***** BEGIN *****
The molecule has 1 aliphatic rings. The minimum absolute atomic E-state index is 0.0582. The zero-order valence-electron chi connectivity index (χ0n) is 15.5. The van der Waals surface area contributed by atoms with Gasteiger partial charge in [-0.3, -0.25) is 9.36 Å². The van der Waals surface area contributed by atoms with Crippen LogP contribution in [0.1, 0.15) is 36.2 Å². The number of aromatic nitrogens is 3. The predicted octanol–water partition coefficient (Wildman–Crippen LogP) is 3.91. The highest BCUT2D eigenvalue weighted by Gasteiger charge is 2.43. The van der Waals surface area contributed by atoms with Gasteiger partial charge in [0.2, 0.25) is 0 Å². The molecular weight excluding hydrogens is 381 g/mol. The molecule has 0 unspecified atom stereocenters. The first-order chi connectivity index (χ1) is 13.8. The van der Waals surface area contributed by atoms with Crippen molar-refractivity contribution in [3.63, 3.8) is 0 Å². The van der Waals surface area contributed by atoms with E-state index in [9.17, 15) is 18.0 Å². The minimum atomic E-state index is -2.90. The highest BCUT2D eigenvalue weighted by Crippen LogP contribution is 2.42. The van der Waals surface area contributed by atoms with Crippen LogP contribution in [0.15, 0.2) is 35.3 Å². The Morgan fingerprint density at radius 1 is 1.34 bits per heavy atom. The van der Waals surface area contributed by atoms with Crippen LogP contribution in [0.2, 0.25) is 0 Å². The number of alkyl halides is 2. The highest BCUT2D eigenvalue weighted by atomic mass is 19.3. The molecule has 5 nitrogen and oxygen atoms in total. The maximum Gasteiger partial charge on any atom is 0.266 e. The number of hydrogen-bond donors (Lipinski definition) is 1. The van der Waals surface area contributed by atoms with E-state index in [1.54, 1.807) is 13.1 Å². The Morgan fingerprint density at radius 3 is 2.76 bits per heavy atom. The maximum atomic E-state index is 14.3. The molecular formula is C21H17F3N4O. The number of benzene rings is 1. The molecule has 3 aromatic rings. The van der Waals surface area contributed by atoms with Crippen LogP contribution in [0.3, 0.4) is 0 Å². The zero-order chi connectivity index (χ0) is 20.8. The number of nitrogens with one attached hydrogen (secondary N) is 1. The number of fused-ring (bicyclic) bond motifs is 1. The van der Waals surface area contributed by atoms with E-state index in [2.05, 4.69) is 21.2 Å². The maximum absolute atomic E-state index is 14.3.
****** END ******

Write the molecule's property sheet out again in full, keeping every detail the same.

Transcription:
The molecule has 1 aliphatic rings. The minimum absolute atomic E-state index is 0.0582. The zero-order valence-electron chi connectivity index (χ0n) is 15.5. The van der Waals surface area contributed by atoms with Gasteiger partial charge in [-0.3, -0.25) is 9.36 Å². The van der Waals surface area contributed by atoms with Crippen LogP contribution in [0.1, 0.15) is 36.2 Å². The number of aromatic nitrogens is 3. The predicted octanol–water partition coefficient (Wildman–Crippen LogP) is 3.91. The highest BCUT2D eigenvalue weighted by Gasteiger charge is 2.43. The van der Waals surface area contributed by atoms with Gasteiger partial charge in [0.2, 0.25) is 0 Å². The molecular weight excluding hydrogens is 381 g/mol. The molecule has 0 unspecified atom stereocenters. The first-order chi connectivity index (χ1) is 13.8. The van der Waals surface area contributed by atoms with Crippen molar-refractivity contribution in [3.63, 3.8) is 0 Å². The van der Waals surface area contributed by atoms with E-state index in [9.17, 15) is 18.0 Å². The minimum atomic E-state index is -2.90. The highest BCUT2D eigenvalue weighted by Crippen LogP contribution is 2.42. The van der Waals surface area contributed by atoms with Crippen LogP contribution in [0.15, 0.2) is 35.3 Å². The Morgan fingerprint density at radius 1 is 1.34 bits per heavy atom. The van der Waals surface area contributed by atoms with Crippen LogP contribution in [0.2, 0.25) is 0 Å². The number of alkyl halides is 2. The highest BCUT2D eigenvalue weighted by atomic mass is 19.3. The molecule has 5 nitrogen and oxygen atoms in total. The maximum Gasteiger partial charge on any atom is 0.266 e. The number of hydrogen-bond donors (Lipinski definition) is 1. The van der Waals surface area contributed by atoms with E-state index in [1.54, 1.807) is 13.1 Å². The Morgan fingerprint density at radius 3 is 2.76 bits per heavy atom. The maximum atomic E-state index is 14.3. The molecular formula is C21H17F3N4O. The number of benzene rings is 1. The molecule has 3 aromatic rings. The van der Waals surface area contributed by atoms with Crippen LogP contribution in [0.3, 0.4) is 0 Å². The zero-order chi connectivity index (χ0) is 20.8. The number of nitrogens with one attached hydrogen (secondary N) is 1. The number of fused-ring (bicyclic) bond motifs is 1. The van der Waals surface area contributed by atoms with E-state index in [2.05, 4.69) is 21.2 Å². The maximum absolute atomic E-state index is 14.3.